More browsers are offering users control over cookies and limiting advertisers’ access to data. Marketers need to keep up-to-date on these shifts and understand how they affect their campaigns.
One such change is ITP2.1. Introduced by Apple in February, it’s the latest iteration of its intelligent tracking prevention technology in Safari. It purges most first-party cookies if a user doesn’t return after seven days and blocks all third-party cookies by default, complicating long-tail measurement in iOS 12.2 and Safari 12.1. Limiting the lifespan of first-party cookies to just seven days is a significant adjustment; prior to ITP2.1, you could rely on a Google Analytics cookie for two years.
ITP2.1 will disrupt your ability to track, analyze, measure, target and personalize content for Safari users. It has the potential to impact several of your tactics including Web analytics, A/B testing, personalization, retargeting, data management platforms and attribution. Here’s how:
- Web analytics will lose accuracy because site visitors will be forgotten if they don’t return within seven days, inflating the number of unique website visitors
- A/B testing will only have a seven-day window
- Personalization and retargeting will be limited to seven days of behavior
- Data Management Platforms (DMPs) may see an inflated number of mobile devices, exaggerating audience sizes
- Attribution will be more difficult with a shortened window
Understanding how this change affects your programs is critical to maintaining accurate, reliable data. We’ve developed a free tool that can help. It allows you to measure how much site traffic comes from Safari via desktop, mobile and tablet and shows the average time between user visits to your sites. It plugs into your Google Analytics account and shows you charts with key information to help you make better optimization decisions:
- Browser Sessions by Type: Measures how much traffic comes from Safari versus other browsers. The lower the percentage of Safari browser sessions, the less impact ITP2.1 will have.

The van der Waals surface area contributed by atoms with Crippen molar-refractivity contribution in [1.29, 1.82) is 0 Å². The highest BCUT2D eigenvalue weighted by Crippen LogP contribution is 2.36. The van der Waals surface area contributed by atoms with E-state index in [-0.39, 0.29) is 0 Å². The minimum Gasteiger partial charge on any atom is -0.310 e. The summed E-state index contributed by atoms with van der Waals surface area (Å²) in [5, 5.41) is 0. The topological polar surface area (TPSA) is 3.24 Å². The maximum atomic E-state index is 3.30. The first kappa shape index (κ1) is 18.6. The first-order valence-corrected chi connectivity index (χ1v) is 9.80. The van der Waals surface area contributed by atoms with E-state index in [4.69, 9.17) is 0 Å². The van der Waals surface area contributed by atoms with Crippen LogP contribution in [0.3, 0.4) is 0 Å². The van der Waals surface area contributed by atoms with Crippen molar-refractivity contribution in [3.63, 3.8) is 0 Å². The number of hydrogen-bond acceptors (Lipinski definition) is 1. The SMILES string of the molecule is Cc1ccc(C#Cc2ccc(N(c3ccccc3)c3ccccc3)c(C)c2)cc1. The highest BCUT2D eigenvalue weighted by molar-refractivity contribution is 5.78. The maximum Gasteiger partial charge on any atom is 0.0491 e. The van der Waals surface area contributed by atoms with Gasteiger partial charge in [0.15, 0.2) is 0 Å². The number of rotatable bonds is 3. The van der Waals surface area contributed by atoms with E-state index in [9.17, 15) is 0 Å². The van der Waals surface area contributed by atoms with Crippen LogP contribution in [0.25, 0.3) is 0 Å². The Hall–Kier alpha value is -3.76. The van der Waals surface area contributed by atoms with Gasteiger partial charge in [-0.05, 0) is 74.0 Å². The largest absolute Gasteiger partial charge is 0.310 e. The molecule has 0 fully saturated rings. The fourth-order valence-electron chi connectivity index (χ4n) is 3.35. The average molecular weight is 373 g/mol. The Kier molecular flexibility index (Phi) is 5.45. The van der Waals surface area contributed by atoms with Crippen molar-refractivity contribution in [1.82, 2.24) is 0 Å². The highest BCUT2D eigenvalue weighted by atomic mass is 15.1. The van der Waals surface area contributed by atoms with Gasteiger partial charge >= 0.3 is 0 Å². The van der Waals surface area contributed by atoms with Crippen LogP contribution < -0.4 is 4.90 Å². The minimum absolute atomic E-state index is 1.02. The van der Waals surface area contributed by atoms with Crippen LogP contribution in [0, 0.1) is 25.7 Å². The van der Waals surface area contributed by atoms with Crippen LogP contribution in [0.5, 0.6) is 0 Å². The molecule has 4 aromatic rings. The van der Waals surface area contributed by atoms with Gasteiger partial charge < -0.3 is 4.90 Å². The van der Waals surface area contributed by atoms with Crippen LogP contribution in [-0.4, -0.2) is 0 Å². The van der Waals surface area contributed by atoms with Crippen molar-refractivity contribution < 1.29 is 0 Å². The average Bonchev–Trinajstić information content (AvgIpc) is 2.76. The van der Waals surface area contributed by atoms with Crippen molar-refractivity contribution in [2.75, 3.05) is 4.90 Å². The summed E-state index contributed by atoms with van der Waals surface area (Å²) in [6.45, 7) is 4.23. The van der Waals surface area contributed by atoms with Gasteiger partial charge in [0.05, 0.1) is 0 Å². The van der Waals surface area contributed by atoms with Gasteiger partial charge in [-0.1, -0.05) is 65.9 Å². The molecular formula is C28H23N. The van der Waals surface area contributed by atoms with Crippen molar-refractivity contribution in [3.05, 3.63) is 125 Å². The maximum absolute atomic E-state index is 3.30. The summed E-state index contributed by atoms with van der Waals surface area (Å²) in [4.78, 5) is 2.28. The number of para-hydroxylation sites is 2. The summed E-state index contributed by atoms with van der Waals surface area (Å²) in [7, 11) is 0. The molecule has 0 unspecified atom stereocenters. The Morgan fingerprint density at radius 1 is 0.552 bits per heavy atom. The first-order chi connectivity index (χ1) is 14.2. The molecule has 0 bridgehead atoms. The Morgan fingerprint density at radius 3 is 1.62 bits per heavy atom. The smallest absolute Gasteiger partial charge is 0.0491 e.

- Safari Sessions by Version: Measures the sessions affected by ITP2.1 by indicating those from users on iOS 12.1 & Safari 12.1 versus sessions from users on more outdated versions of iOS and Safari. (Only iOS12.1 & Safari 12.1 are affected by ITP2.1)
- Days Since Last Session for Safari Users and Safari Days Since Last Session: Pay attention to the “Greater than 7 days” piece of the pie chart, as those will be your visitors impacted by ITP2.1. Safari will forget them if they don’t return within seven days. Take note of those visitors falling into the five to six-day category, too, and strategize ways to draw them back to your site.
- Safari Sessions by Device Category: Illustrates the number of Safari sessions on mobile, desktop and tablet. The higher the percentage of sessions coming from mobile, the more likely you’ll be impacted by ITP2.1 due to iOS 12.1’s popularity.
Chrome Also Makes Data Privacy Changes
Google, in an effort to be more transparent and allow users to make informed decisions about how to control the use of their data for personalized advertising, also announced changes to Chrome’s cookie tracking. These adjustments mean it’s now easier for users to block or clear third-party cookies in Chrome.
Additionally, Google wants to “give users more visibility into the data used to personalize ads and the companies involved in the process.” The company outlined one of its new initiatives:
“As a first step, for the ads that Google shows on our own properties and those of our publishing partners, we will disclose new information through an open-source browser extension that will work across different browsers. The new information will include the names of other companies that we know were involved in the process that resulted in an ad—for example, ad tech companies that acted as intermediaries between the advertiser and publisher, and companies with ad trackers present in an ad.”
Data privacy changes are coming fast and furious, and ITP2.2 is currently being tested. To learn more about how it will impact first-party cookies, take a look at the Digiday article, “WTF is Apple’s ITP 2.2 update?” Then, check out our Chief Services Officer Rick Reinard’s article on ITP2.1 and the Future of Data as We Know It.
We Can Help
Explore our free ITP2.1 Investigator Tool to ensure you’re not losing valuable Safari user data and please contact us with any questions about how ITP2.1 and Chrome’s recent changes impact your marketing programs.